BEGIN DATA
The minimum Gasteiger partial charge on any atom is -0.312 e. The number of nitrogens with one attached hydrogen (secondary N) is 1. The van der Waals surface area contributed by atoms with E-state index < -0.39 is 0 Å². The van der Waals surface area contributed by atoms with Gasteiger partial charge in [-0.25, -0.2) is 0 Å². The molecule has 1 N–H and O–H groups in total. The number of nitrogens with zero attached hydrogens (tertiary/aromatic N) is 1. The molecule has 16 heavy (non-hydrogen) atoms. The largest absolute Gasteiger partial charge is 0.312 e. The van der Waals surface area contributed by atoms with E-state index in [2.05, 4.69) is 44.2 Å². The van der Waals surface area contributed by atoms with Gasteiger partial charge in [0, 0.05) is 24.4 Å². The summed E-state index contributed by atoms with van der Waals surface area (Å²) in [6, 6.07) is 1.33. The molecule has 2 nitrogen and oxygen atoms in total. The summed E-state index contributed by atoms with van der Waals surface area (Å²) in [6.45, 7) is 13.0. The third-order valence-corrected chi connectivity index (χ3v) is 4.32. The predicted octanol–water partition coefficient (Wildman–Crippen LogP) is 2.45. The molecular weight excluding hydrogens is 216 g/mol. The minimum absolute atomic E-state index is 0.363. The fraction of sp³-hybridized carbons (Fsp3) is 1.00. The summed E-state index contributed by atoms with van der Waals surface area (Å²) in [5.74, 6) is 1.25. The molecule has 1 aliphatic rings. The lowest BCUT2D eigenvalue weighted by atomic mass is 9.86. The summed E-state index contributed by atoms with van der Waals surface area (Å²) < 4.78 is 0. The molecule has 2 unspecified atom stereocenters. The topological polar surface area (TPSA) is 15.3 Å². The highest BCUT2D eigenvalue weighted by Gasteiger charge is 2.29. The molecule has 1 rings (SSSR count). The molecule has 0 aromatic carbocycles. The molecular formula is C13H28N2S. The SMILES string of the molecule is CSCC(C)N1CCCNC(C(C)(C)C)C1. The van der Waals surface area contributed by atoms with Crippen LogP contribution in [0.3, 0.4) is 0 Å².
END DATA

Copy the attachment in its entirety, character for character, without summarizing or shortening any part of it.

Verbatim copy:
The minimum Gasteiger partial charge on any atom is -0.312 e. The number of nitrogens with one attached hydrogen (secondary N) is 1. The van der Waals surface area contributed by atoms with E-state index < -0.39 is 0 Å². The van der Waals surface area contributed by atoms with Gasteiger partial charge in [-0.25, -0.2) is 0 Å². The molecule has 1 N–H and O–H groups in total. The number of nitrogens with zero attached hydrogens (tertiary/aromatic N) is 1. The molecule has 16 heavy (non-hydrogen) atoms. The largest absolute Gasteiger partial charge is 0.312 e. The van der Waals surface area contributed by atoms with E-state index in [2.05, 4.69) is 44.2 Å². The van der Waals surface area contributed by atoms with Gasteiger partial charge in [0, 0.05) is 24.4 Å². The summed E-state index contributed by atoms with van der Waals surface area (Å²) in [6, 6.07) is 1.33. The molecule has 2 nitrogen and oxygen atoms in total. The summed E-state index contributed by atoms with van der Waals surface area (Å²) in [6.45, 7) is 13.0. The third-order valence-corrected chi connectivity index (χ3v) is 4.32. The predicted octanol–water partition coefficient (Wildman–Crippen LogP) is 2.45. The molecular weight excluding hydrogens is 216 g/mol. The minimum absolute atomic E-state index is 0.363. The fraction of sp³-hybridized carbons (Fsp3) is 1.00. The summed E-state index contributed by atoms with van der Waals surface area (Å²) in [5.74, 6) is 1.25. The molecule has 1 aliphatic rings. The lowest BCUT2D eigenvalue weighted by atomic mass is 9.86. The summed E-state index contributed by atoms with van der Waals surface area (Å²) < 4.78 is 0. The molecule has 2 unspecified atom stereocenters. The topological polar surface area (TPSA) is 15.3 Å². The highest BCUT2D eigenvalue weighted by Gasteiger charge is 2.29. The molecule has 1 rings (SSSR count). The molecule has 0 aromatic carbocycles. The molecular formula is C13H28N2S. The SMILES string of the molecule is CSCC(C)N1CCCNC(C(C)(C)C)C1. The van der Waals surface area contributed by atoms with Crippen LogP contribution in [0.3, 0.4) is 0 Å².